Team Fortress 2 - Wikipedia
The Spy. Voice responses are contextually triggered lines that play after the player has "Here lies Scout--he ran fast and died a virgin. solution, mercenaries like these are contracted to address the situation through a massive application of force. Now's your chance to Meet the Team. Meet the RED team. Gabe Newell, in developer commentary . Sniper and Spy videos) have also been introduced in supplementary "Meet the Team" videos .
Its most notable features include powerups and a grappling hook for all classes to use. The rules are slightly altered. Like many other games with Capture the Flag, the intel must be in one team's base before the other can capture, and touching a dropped friendly intel sends it back to the base.
Gravel Pit developer commentary
Capture limits are significantly higher, requiring seven captures to win compared to three for normal Capture the Flag. In Payloada mine cart with a bomb on it sits on a track. Attacking players again, virtually always BLU crowd around the cart to push it along the track towards the enemy's base. The more players present, the faster they can push. If the attacking players fail to push the cart for 30 seconds, it will slowly move backwards or roll back down hills until it is pushed again or reaches the last checkpoint passed.
The defenders win if they can manage to hold back the cart for a certain length of timethough unfortunately for them, the attacking team gets a time extension for every checkpoint reached, and the cart contains a level one dispenser. Both teams have a bomb, and the first team to get their bomb to the other team's base wins. Things get crazy when you factor in the little fact that each team can interfere with the other's progress.
This has a tendency to stall if the two carts end up adjacent, as the lines tend to criss-cross and meet at bottlenecks and tunnels. Furthermore, unlike in standard Payload, there are no checkpoints and carts only roll backwards if unattended on a hill or ramp, which sends them to the bottom. Arena puts the two teams in a much smaller map, with little-to-no health packs or water, and no respawns. Last team standing wins.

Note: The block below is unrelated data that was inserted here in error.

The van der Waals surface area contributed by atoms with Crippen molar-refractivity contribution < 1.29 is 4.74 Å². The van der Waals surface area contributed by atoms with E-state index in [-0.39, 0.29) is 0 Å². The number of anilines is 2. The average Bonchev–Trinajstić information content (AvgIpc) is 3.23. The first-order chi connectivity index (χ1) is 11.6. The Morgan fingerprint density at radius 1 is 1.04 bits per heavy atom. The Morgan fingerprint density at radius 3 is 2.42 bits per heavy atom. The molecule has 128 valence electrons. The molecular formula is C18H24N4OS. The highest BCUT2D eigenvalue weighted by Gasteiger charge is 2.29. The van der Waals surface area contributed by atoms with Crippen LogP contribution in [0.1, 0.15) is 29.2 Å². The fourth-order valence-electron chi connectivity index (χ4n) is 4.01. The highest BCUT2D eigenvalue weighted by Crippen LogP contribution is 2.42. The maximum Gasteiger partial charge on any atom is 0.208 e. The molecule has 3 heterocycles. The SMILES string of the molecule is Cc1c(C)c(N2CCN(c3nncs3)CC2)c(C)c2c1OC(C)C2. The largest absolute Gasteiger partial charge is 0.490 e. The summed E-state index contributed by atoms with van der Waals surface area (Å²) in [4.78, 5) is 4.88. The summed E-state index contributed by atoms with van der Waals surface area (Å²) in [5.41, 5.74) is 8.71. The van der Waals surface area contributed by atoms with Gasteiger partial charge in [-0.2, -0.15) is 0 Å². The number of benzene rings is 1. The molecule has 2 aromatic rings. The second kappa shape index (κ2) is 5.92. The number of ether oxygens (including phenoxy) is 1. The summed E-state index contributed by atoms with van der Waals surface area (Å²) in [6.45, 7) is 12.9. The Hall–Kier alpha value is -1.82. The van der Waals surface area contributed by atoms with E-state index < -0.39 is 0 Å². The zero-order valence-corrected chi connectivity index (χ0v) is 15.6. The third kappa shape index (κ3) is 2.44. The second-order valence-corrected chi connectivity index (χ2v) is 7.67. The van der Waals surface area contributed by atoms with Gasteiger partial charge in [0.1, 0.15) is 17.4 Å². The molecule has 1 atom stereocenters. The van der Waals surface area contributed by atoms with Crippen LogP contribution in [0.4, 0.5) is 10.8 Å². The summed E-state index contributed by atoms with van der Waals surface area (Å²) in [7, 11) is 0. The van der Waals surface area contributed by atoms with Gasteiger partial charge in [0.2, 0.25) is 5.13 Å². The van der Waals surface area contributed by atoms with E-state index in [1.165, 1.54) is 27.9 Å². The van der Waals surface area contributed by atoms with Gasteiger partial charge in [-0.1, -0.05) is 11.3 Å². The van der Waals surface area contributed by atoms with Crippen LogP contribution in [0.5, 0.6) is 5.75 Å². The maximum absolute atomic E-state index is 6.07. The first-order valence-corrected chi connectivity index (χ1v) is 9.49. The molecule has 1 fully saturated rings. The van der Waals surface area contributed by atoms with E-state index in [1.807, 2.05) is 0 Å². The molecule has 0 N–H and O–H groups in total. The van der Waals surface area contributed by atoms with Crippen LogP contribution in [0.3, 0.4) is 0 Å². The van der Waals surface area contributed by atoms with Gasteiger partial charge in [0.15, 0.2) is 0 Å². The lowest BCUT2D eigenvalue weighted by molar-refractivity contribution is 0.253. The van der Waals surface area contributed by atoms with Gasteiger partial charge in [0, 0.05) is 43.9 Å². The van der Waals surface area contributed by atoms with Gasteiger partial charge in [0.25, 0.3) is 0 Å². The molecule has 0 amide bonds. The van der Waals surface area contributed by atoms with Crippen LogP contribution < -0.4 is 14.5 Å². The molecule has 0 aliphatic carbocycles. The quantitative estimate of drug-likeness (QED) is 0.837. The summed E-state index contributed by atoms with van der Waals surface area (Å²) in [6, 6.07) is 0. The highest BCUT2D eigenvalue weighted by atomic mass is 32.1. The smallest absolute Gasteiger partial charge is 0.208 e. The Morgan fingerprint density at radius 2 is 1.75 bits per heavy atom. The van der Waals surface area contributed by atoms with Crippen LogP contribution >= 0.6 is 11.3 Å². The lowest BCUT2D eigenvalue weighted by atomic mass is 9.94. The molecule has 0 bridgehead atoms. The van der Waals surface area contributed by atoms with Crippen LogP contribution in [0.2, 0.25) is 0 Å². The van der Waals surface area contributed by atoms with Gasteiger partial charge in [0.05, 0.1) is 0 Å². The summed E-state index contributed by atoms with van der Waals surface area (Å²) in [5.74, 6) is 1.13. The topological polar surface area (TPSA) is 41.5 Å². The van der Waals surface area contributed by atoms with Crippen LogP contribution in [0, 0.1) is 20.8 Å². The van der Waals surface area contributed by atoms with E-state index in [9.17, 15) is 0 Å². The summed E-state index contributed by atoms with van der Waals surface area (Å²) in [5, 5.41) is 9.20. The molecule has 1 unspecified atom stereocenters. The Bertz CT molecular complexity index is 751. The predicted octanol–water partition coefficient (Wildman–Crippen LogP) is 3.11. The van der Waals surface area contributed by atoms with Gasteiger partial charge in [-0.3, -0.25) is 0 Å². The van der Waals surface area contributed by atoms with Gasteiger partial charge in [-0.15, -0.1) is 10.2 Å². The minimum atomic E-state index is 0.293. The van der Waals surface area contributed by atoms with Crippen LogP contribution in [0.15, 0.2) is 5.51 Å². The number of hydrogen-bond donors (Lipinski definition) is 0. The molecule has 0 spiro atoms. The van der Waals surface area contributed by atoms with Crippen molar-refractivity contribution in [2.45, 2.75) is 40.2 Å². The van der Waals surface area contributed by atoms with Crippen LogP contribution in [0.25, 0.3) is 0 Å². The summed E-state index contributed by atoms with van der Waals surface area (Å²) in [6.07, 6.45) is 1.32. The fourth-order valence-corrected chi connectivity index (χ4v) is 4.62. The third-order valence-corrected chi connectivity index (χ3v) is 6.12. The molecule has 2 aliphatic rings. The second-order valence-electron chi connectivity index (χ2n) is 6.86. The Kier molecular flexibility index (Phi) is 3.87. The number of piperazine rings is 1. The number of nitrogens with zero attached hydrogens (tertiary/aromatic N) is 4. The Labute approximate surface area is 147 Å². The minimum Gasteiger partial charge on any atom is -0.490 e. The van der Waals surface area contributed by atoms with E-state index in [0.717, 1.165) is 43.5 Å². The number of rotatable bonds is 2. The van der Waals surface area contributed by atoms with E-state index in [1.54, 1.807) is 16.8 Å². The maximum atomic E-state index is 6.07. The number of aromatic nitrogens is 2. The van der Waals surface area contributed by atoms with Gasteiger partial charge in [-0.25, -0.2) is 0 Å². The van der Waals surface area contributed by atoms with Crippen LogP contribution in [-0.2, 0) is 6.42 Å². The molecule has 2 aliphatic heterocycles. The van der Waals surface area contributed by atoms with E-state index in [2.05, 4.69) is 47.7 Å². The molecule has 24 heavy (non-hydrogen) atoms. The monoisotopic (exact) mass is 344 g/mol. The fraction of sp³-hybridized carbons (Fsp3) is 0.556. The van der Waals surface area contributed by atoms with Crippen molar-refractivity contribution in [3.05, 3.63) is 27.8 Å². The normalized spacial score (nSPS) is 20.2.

After one minute, a single control point in the center of the map activates, and the round ends when it's capped if the other team hasn't been killed yet. King of the Hill is arguably a variant of Arena, using similar small maps built around a central control point, where the teams work their way up to the middle of a map to a point that is initially locked.
After a short amount of time, it becomes available and the team that captures it has to defend the point for 3 minutes. If the enemy team recaptures the point, the other's timer freezes; it counts down again if once again recaptured from that time. Unlike Arena, players can respawn.
Special Delivery is a mode that could be considered a combination of Capture the Flag and Payload. The objective of this game is to transport a suitcase full of volatile Australium to the space shuttle of Poopy Joe, the all-American monkeynaut.
Naturally, the enemy team wants to deliver the Australium as well in order to "make history", and you have to ride an incredibly slow elevator to reach Joe's rocket. There is currently only one official map with this mode: Machine is a 6-player co-op defense mode.
Here, RED and BLU must team up and take down massive waves of robots which drop money when defeated in order to keep the robots from blowing up Mann Co. The robot horde is armed with basic stock weaponry, but there are special robots with unique capabilities mostly due to their loadout and a giant robot every now and then. Machine maps, each of which have a variety of missions. Player Destruction is a mode introduced in the Invasion update.
Gravel Pit developer commentary - Official TF2 Wiki | Official Team Fortress Wiki
In this mode, every time a player dies, they drop a beer bottle that can be picked up by any player. If a player is killed while holding one or more bottles, they drop those in addition to the one standard bottle. The player on each team with the most bottles the first to reach that number if tied becomes "team leader" and acts as a dispenser, but has a number above their head indicating the number of bottles they're carrying that anyone can see, even through walls, making them a target for the enemy team.
Every so often, a control point opens up, and the players have to deliver their bottles to the control point while blocking the other team from doing the same. The first team to a predetermined number of bottles delivered depending on the number of people playing at the start of the round wins.
So far there is only one official map: Watergate, where the control point takes the form of a UFO's abduction beam. Robot Destruction is a unique mode currently still in beta, and is limited to one official map. Each team starts with three tiers of defenseless robots in their base, which must be destroyed for their collectable Power Cores until one team acquires enough. However, players also have the power to steal the enemy's points by holding the reactor core spawn area; holding the area for longer means more points will be stolen.
This mode, along with its first map Asteroid, debuted as part of the Mann Co. Beta Maps program, an in-game beta test function. PASS Time is a unique mode. It is a blood sport compared to hockey, basketball, and soccer. Conflict takes place over a "jack," a ball-like spike-studded contraption. Carrying the jack replaces the holder's weapons and marks them for death causing them to take more damagebut gives him several helpful boosts, such as health regeneration, brief invulnerability and speed boost, and the ability to see all players on the map.
Jump and boost pads are included to help players reach the other team's goal.